The A-Z of a typical day at the racecourse
It’s a bright and early start – the morning session races take place between 7.30am and 9.00am.
There are also afternoon sessions commencing at 2.30pm.
A single race may feature between 15 – 60 camels, costumed in multi-coloured garbs and competing in 4 km to 10 km distances.
General admission is free and visitors can watch about two races a day.
Spectators today enjoy modern comforts at the tracks, such as grandstands and giant screens for live broadcasts. Nonetheless, a pair of binoculars is a common accessory to bring along.
Unlike at the horse races, there’s no compulsion to dress to impress. Camel lovers are content to spectate in casual attire.
Fast facts to know
The species originated in North America. The first known camel genus, named ‘Protylopus’, was about the size of a rabbit.
A camel’s hump doesn’t hold water; rather, it stores fatty tissue, allowing the animal to easily adapt to drastic climates and temperatures.
There are two primary camel species today – the dromedary (or Arabian camel) with one hump, and the Bactrian which has two humps.
Camels can run at speeds of up to 65 km/h for short stints or 40 km/h for long distances.
A calf under two years old is not allowed to race as its body is still developing.
Racing is usually limited to dromedaries (which originates from the Greek word ‘dromas’, meaning ‘runner’).
Females are preferred track stars, and have longer careers than the usual 2-3 race years of a male.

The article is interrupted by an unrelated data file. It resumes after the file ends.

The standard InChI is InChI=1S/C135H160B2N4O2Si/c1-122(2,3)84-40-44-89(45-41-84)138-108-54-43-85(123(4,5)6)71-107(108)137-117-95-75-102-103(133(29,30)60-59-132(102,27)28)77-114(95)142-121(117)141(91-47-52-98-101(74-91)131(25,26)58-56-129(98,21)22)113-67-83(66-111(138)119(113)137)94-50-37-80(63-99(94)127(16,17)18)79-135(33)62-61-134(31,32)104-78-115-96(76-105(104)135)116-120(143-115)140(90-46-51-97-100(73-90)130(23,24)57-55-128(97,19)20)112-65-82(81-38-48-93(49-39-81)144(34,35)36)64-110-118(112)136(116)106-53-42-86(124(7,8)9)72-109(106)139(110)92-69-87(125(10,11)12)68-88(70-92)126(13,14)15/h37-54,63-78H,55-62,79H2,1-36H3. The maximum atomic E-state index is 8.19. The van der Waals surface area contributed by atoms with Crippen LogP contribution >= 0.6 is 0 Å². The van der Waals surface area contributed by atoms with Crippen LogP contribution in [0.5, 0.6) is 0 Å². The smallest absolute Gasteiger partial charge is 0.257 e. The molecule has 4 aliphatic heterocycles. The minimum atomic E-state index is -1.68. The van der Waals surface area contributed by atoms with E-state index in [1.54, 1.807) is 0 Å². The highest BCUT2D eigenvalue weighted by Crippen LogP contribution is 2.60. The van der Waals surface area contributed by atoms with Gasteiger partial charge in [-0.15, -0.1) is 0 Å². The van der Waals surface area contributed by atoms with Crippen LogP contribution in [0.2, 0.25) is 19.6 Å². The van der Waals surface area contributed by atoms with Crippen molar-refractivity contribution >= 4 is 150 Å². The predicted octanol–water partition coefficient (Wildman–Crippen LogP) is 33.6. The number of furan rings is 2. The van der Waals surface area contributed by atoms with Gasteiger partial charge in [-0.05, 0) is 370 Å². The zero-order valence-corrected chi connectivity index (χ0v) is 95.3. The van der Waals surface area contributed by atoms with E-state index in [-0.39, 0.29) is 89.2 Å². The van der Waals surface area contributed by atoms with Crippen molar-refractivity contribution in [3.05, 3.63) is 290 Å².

Herding for the win: The experts have their say
The Central Veterinary Research Laboratory (CVRL) regularly tests male and female camels for infectious diseases, prior to breeding and there are other centres in Dubai, which perform artificial insemination, embryo transfer and even cloning. The UAE is the universal hub for camel research. Our organisation works closely with camel owners, trainers, and the Dubai Camel Racing Club, as they regularly test camels for their paternity as well as for doping. We have a doping control unit at the Marmoom Race Track.
– Ulrich Wernery, scientific director, Central Veterinary Research Laboratory
Watching the races is always pleasant as you can see the excitement and passion of the people involved. Crowd engagement is awesome; many cheer for the camels that they support while some spend the whole time trying to get a good picture with a camel in the background. At a recent race, tourists were shuttled in buses moving adjacent to the tracks for a close-up race experience. They were ecstatic to say the least. Most spectators are dressed in casual and comfortable wear; although we expect the fashion quotient to rise soon akin to the horse races.